In a vacuum, light propagates with a constant velocity, while in an optically transparent non-dispersive media, the speed of light propagation can be different. At optical frequencies, the refractive index of transparent materials usually does not exceed several units, and the speed of light propagation is of the same order of magnitude as the speed of light in vacuum.
The situation can change dramatically in strongly dispersive media. Although the phase velocity of light is still determined by the same mathematical expression, the speed of electromagnetic pulse propagation is now different and is determined by the group velocity which is one of the most important electromagnetic characteristics of the medium. With certain reservations, the group velocity coincides with the electromagnetic energy velocity and is usually referred to simply as the propagation speed of light in the medium.
Strong dispersion means that the group velocity strongly depends on the frequency. In the slow light case, the electromagnetic pulse propagates through the dispersive medium at a speed, regardless of the respective value of the phase velocity. In some cases, it can even turn virtually to zero, which implies that the electromagnetic wave at the respective frequency does not transfer the energy.
Slow and ultraslow light can have numerous and diverse practical applications. These phenomena can be associated with dramatic enhancement of nonlinear effects (higher harmonic generation, wave mixing, etc.), magnetic Faraday rotation, and many other important electromagnetic properties of the light-conducting medium. Such an enhancement can facilitate design of controllable optical delay lines, phase shifters, miniature and efficient optical amplifiers and lasers, etc. In addition, ultraslow light might allow nonlinear interactions down to a single photon level.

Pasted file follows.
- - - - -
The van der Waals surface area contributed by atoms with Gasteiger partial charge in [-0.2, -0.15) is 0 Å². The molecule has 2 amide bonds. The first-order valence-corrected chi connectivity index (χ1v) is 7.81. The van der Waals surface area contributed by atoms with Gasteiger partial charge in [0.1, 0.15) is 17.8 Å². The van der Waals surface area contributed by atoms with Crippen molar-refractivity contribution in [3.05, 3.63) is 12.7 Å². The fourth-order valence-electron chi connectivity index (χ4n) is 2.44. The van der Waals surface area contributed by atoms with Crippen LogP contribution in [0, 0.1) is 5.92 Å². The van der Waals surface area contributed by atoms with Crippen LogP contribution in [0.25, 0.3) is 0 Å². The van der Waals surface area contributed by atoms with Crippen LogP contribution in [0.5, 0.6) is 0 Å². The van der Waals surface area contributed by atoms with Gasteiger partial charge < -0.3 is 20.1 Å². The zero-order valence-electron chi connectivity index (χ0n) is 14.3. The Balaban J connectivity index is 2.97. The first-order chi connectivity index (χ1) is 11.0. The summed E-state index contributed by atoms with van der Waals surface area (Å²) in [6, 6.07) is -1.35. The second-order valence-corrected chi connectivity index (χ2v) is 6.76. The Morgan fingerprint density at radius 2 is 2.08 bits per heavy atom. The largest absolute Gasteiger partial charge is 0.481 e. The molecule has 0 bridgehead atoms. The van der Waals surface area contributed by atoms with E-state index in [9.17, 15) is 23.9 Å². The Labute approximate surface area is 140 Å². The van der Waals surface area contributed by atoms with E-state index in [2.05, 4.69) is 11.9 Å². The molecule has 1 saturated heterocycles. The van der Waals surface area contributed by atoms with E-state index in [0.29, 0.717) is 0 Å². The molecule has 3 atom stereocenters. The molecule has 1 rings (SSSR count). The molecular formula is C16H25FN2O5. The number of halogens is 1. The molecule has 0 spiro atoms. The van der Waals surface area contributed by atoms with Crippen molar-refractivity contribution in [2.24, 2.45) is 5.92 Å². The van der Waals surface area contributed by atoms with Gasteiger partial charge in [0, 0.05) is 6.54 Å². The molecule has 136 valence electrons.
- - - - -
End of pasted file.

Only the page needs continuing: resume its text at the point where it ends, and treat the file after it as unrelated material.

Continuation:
University researchers have developed a photonic crystal with specially designed geometry and composition capable of slowing down electromagnetic pulses, thereby enhancing the physical characteristics of non-linear and other active electromagnetic materials, as well as enhancing and reducing sizes of various electromagnetic devices.
This invention could significantly benefit the design of ultrasensitive optical switches, quantum all-optical data storage and data processing devices. Ultraslow light can also be used for quantum communication and design of novel acousto-optical devices.
|United States Of America||Issued Patent||8,538,211||09/17/2013||2005-400|
|United States Of America||Issued Patent||7,881,570||02/01/2011||2005-400|